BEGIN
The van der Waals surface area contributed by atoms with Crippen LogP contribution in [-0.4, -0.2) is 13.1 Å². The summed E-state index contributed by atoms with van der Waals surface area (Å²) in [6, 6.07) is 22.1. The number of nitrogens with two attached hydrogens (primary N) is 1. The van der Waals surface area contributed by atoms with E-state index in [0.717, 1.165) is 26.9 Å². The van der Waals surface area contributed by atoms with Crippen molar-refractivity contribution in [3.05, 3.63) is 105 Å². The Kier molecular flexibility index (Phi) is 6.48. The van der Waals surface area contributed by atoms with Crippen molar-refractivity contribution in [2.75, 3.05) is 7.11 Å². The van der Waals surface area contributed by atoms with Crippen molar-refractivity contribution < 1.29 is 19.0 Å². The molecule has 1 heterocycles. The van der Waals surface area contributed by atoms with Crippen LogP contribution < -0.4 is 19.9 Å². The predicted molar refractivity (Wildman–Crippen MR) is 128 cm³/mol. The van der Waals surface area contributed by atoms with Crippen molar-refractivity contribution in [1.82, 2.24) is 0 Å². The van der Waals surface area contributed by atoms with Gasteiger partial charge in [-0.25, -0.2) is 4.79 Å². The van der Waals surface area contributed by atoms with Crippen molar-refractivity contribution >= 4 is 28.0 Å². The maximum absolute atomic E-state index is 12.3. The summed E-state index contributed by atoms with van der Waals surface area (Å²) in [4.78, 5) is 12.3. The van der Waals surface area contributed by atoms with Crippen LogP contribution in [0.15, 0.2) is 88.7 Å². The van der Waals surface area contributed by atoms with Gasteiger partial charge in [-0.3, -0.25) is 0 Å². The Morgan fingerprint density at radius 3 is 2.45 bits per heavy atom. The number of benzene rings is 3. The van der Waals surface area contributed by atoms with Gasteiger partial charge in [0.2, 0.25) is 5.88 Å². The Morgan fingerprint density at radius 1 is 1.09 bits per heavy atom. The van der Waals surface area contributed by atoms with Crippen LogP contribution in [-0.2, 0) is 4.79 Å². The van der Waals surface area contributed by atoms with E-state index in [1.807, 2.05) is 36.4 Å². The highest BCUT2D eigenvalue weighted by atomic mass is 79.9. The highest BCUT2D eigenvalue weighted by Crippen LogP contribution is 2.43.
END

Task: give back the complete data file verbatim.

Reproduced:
The van der Waals surface area contributed by atoms with Crippen LogP contribution in [-0.4, -0.2) is 13.1 Å². The summed E-state index contributed by atoms with van der Waals surface area (Å²) in [6, 6.07) is 22.1. The number of nitrogens with two attached hydrogens (primary N) is 1. The van der Waals surface area contributed by atoms with E-state index in [0.717, 1.165) is 26.9 Å². The van der Waals surface area contributed by atoms with Crippen molar-refractivity contribution in [3.05, 3.63) is 105 Å². The Kier molecular flexibility index (Phi) is 6.48. The van der Waals surface area contributed by atoms with Crippen molar-refractivity contribution in [2.75, 3.05) is 7.11 Å². The van der Waals surface area contributed by atoms with Crippen molar-refractivity contribution < 1.29 is 19.0 Å². The molecule has 1 heterocycles. The van der Waals surface area contributed by atoms with Crippen LogP contribution < -0.4 is 19.9 Å². The predicted molar refractivity (Wildman–Crippen MR) is 128 cm³/mol. The van der Waals surface area contributed by atoms with Crippen molar-refractivity contribution in [1.82, 2.24) is 0 Å². The van der Waals surface area contributed by atoms with Gasteiger partial charge in [-0.25, -0.2) is 4.79 Å². The van der Waals surface area contributed by atoms with Crippen molar-refractivity contribution >= 4 is 28.0 Å². The maximum absolute atomic E-state index is 12.3. The summed E-state index contributed by atoms with van der Waals surface area (Å²) in [4.78, 5) is 12.3. The van der Waals surface area contributed by atoms with Crippen LogP contribution in [0.15, 0.2) is 88.7 Å². The van der Waals surface area contributed by atoms with Gasteiger partial charge in [-0.3, -0.25) is 0 Å². The Morgan fingerprint density at radius 3 is 2.45 bits per heavy atom. The number of benzene rings is 3. The van der Waals surface area contributed by atoms with Gasteiger partial charge in [0.2, 0.25) is 5.88 Å². The Morgan fingerprint density at radius 1 is 1.09 bits per heavy atom. The van der Waals surface area contributed by atoms with Crippen LogP contribution in [-0.2, 0) is 4.79 Å². The van der Waals surface area contributed by atoms with E-state index in [1.807, 2.05) is 36.4 Å². The highest BCUT2D eigenvalue weighted by atomic mass is 79.9. The highest BCUT2D eigenvalue weighted by Crippen LogP contribution is 2.43.